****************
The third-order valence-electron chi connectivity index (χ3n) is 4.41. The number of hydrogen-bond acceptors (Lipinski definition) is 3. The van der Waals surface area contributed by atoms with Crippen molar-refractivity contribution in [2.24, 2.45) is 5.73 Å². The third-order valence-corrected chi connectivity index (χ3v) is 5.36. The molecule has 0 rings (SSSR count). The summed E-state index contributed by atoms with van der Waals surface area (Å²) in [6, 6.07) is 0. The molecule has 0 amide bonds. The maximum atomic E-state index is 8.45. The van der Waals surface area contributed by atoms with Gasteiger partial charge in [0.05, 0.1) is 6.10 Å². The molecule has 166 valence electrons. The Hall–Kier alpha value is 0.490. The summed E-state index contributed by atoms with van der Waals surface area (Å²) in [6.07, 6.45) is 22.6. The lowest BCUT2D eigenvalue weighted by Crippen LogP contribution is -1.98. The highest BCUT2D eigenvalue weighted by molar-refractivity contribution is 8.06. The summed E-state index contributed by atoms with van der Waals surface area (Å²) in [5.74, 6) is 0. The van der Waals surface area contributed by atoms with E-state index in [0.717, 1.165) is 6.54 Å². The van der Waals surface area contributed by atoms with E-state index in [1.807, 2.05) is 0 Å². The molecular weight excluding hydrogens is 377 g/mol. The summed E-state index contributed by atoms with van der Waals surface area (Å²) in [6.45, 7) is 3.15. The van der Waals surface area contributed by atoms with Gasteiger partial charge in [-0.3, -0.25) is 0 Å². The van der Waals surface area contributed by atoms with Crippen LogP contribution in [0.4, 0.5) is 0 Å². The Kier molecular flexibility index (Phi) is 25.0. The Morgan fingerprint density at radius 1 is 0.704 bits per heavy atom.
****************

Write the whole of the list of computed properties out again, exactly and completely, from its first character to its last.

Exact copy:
The third-order valence-electron chi connectivity index (χ3n) is 4.41. The number of hydrogen-bond acceptors (Lipinski definition) is 3. The van der Waals surface area contributed by atoms with Crippen molar-refractivity contribution in [2.24, 2.45) is 5.73 Å². The third-order valence-corrected chi connectivity index (χ3v) is 5.36. The molecule has 0 rings (SSSR count). The summed E-state index contributed by atoms with van der Waals surface area (Å²) in [6, 6.07) is 0. The molecule has 0 amide bonds. The maximum atomic E-state index is 8.45. The van der Waals surface area contributed by atoms with Gasteiger partial charge in [0.05, 0.1) is 6.10 Å². The molecule has 166 valence electrons. The Hall–Kier alpha value is 0.490. The summed E-state index contributed by atoms with van der Waals surface area (Å²) in [6.07, 6.45) is 22.6. The lowest BCUT2D eigenvalue weighted by Crippen LogP contribution is -1.98. The highest BCUT2D eigenvalue weighted by molar-refractivity contribution is 8.06. The summed E-state index contributed by atoms with van der Waals surface area (Å²) in [5.74, 6) is 0. The van der Waals surface area contributed by atoms with E-state index in [0.717, 1.165) is 6.54 Å². The van der Waals surface area contributed by atoms with E-state index in [1.807, 2.05) is 0 Å². The molecular weight excluding hydrogens is 377 g/mol. The summed E-state index contributed by atoms with van der Waals surface area (Å²) in [6.45, 7) is 3.15. The van der Waals surface area contributed by atoms with Gasteiger partial charge in [-0.3, -0.25) is 0 Å². The van der Waals surface area contributed by atoms with Crippen LogP contribution in [0.4, 0.5) is 0 Å². The Kier molecular flexibility index (Phi) is 25.0. The Morgan fingerprint density at radius 1 is 0.704 bits per heavy atom.